OpenStack, the open source "cloud operating system," is really a dozen different projects to standardize management of virtualized data center resources. This week also saw steps toward the first elected board of directors for the OpenStack Foundation. It's a community with very high market stakes; consequently, high politics can be expected. It's been no surprise to see signs of submerged gameplay, with allegations of threats against board candidates, as well as a wide, diverse, and in some cases surprising set of nominations.
OpenStack has always been a project living in the shadow of Rackspace. Last year, exactly that issue led to the resignation of its community manager, who alleged:
I think that Rackspace is trying to control Openstack rather than influence it. A perfect example is the recent change in governance. ... Rackspace has a choice to make; they can try to control the project and eventually fail, or they choose to influence it and succeed.
Though Rackspace took Rick's advice in the intervening year and started a foundation, sources suggest to me that a desire for control is still a problem, both in the current governance rules and in the list of candidates for the future executive director of the foundation. But it's now exacerbated by the arrival of a set of political professionals who know a thing or two about gaming processes and jockeying for control.
I fear the board nomination shenanigans we've seen over the last week or so are just the start of a process that is unlikely to be fixed until there's a clear separation of influence of the kind found in the Eclipse project. At Eclipse, the corporate sponsors have their board seats, and they discuss budgets, brands, and software industry politics, while the technical teams have their own leadership. Decoupling the two, along with clever governance rules in both parts, has rendered the powerful political forces at work in Eclipse unable to disrupt the technical direction.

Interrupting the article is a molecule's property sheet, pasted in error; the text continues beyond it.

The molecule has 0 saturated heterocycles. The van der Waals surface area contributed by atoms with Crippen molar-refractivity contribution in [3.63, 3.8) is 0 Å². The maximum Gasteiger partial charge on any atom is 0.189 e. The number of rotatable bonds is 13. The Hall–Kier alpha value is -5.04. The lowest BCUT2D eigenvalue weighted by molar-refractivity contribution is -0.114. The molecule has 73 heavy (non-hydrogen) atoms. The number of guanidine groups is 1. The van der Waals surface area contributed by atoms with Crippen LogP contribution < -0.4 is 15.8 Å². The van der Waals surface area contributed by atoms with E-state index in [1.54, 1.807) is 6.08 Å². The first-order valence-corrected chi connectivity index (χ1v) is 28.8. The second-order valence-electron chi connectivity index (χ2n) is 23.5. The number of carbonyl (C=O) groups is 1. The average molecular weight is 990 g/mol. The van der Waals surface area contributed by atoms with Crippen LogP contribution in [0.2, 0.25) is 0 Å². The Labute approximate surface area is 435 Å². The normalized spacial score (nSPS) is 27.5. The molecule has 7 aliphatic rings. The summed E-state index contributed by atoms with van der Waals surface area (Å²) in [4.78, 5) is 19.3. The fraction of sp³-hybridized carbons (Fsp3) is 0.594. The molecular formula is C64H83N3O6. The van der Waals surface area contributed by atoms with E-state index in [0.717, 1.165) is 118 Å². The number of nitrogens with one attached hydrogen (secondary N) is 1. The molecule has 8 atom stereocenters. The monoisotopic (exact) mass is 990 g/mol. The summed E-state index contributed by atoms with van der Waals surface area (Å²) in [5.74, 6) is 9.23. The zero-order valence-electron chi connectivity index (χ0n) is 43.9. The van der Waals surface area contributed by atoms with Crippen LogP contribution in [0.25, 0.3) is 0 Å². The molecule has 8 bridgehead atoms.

Control vs. influence
OmniOS, GitHub, and OpenStack together illustrate the difference between destructive impact of control and the positive effects of influence. Contributors to open source projects are motivated by a passion for technology and do not appreciate attempts at unilateral control -- either from misguided community leaders or from vendor patrons with too much power. Attempts at control are a form of damage that the mesh of developer relationships routes around. Once the distorting effects of commercial business models are no longer directly imposed, the empowerment of the software freedom brought by open source is allowed to flourish.
Open source can be defined as the co-development of software by a community of people who choose to align a fragment of their self-interest in order to do something that would be almost impossible in isolation. The community members each work at their own (or their employers') expense in order to achieve a shared outcome that benefits all, including themselves. When they create an enhancement, fix a defect, or participate in a design, they are not "working for free" or "donating their work" so much as they are "participating in co-development." In other words, they influence the project by contribution and reputation.
Relaxing control leads to community growth and innovation -- often in directions that could never have been anticipated. The guiding principle that works for all open source communities is thus: Trade control for influence, because in a meshed society, control gets marginalized and influence delivers success. Your mileage will vary depending on the project, but this basic principle has remained the same for as long as I can remember.
This article, "OpenStack, GitHub, OmniOS: 3 projects, 1 lesson," was originally published at InfoWorld.com. Read more of the Open Sources blog and follow the latest developments in open source at InfoWorld.com. For the latest business technology news, follow InfoWorld.com on Twitter.